Last week, the U.S. Department of Labor and Federal Trade Commission announced that they have entered into a memorandum of understanding for the purpose of sharing information and coordinating enforcement efforts. The agencies identified unfair competitive practices that could overlap with labor issues. By sharing information, an initial investigation by one agency could lead to administrative complaints or litigation from both based on the same circumstances.
For employers, this collaboration could result in multiple agency claims relating to their use of noncompetition agreements. The FTC has declared some noncompetes to be an anti-competitive practice and has proposed regulations that would limit their use nationwide. DOL has also expressed concerns over the use of noncompetes as a tool to depress wages, especially when used with lower-level employees. Another area of potential cooperation involves franchise agreements that limit one franchisee’s ability to recruit or hire another franchisee’s workers.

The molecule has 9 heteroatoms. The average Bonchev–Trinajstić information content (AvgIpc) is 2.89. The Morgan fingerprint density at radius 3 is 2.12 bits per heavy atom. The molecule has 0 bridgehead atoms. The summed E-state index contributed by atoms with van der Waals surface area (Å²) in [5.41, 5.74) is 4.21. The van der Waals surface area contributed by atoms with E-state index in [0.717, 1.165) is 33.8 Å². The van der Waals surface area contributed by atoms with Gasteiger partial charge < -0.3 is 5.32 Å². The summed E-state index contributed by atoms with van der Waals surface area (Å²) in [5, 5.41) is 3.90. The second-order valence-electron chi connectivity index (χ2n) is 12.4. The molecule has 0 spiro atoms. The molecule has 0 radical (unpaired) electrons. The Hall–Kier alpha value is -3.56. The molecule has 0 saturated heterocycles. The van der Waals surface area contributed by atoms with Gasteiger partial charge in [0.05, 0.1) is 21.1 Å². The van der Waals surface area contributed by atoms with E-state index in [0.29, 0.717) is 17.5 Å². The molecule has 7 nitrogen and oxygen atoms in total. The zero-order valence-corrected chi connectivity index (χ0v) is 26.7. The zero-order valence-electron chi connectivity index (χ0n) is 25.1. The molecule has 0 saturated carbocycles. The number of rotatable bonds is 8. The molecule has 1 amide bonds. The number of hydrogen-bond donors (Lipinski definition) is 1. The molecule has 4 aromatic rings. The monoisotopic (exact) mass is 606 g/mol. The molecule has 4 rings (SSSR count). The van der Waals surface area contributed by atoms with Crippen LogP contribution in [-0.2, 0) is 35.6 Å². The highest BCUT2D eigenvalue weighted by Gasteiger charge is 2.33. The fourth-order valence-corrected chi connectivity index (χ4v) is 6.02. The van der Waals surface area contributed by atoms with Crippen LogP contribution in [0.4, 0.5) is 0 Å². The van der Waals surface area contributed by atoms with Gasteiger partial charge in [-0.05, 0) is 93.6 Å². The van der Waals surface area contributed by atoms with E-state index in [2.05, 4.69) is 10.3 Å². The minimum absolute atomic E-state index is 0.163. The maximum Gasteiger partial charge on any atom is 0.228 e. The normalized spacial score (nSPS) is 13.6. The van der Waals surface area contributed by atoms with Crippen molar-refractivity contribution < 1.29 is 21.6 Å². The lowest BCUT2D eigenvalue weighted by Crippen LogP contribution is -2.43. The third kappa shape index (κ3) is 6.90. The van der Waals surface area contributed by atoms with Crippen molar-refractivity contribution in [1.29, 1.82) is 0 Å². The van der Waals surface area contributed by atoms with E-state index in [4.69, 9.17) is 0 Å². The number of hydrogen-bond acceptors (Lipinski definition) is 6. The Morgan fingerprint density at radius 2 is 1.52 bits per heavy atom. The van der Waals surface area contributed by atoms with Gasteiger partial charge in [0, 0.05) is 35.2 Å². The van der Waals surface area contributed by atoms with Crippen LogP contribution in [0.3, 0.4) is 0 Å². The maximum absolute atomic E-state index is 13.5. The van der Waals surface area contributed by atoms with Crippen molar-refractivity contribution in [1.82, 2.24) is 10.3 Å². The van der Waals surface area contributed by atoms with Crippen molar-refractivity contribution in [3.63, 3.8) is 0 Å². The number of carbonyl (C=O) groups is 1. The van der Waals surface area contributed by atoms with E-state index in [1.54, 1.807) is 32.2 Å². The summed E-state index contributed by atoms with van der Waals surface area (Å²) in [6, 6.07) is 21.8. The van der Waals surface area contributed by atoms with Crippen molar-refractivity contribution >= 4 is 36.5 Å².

Employers faced with either a FTC or DOL investigation should consider whether the allegations involved in the matter could result in multi-agency prosecution. Their arguments and legal strategy used to respond to the initial federal inquiry should be structured with the potential for a second administrative investigation at some point in the future.